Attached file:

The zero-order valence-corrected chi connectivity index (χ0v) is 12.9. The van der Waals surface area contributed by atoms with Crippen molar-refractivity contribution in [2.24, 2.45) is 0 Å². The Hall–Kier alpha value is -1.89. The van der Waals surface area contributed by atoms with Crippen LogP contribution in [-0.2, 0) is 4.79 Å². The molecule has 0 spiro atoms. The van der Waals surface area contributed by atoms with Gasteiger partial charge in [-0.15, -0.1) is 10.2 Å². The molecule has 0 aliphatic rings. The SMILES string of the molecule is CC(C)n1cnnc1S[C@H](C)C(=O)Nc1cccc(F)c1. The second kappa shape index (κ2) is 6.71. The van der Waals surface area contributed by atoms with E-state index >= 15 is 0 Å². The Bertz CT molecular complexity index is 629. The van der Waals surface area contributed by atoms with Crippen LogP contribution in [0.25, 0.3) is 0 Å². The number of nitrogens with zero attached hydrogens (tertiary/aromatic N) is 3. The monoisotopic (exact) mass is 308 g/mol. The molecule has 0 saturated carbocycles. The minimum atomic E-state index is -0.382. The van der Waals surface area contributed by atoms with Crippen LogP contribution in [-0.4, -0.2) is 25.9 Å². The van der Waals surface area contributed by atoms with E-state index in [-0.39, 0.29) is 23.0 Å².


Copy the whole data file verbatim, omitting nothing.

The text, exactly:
The zero-order valence-corrected chi connectivity index (χ0v) is 12.9. The van der Waals surface area contributed by atoms with Crippen molar-refractivity contribution in [2.24, 2.45) is 0 Å². The Hall–Kier alpha value is -1.89. The van der Waals surface area contributed by atoms with Crippen LogP contribution in [-0.2, 0) is 4.79 Å². The molecule has 0 spiro atoms. The van der Waals surface area contributed by atoms with Gasteiger partial charge in [-0.15, -0.1) is 10.2 Å². The molecule has 0 aliphatic rings. The SMILES string of the molecule is CC(C)n1cnnc1S[C@H](C)C(=O)Nc1cccc(F)c1. The second kappa shape index (κ2) is 6.71. The van der Waals surface area contributed by atoms with E-state index >= 15 is 0 Å². The Bertz CT molecular complexity index is 629. The van der Waals surface area contributed by atoms with Crippen LogP contribution in [0.25, 0.3) is 0 Å². The number of nitrogens with zero attached hydrogens (tertiary/aromatic N) is 3. The monoisotopic (exact) mass is 308 g/mol. The molecule has 0 saturated carbocycles. The minimum atomic E-state index is -0.382. The van der Waals surface area contributed by atoms with Crippen LogP contribution in [-0.4, -0.2) is 25.9 Å². The van der Waals surface area contributed by atoms with E-state index in [-0.39, 0.29) is 23.0 Å².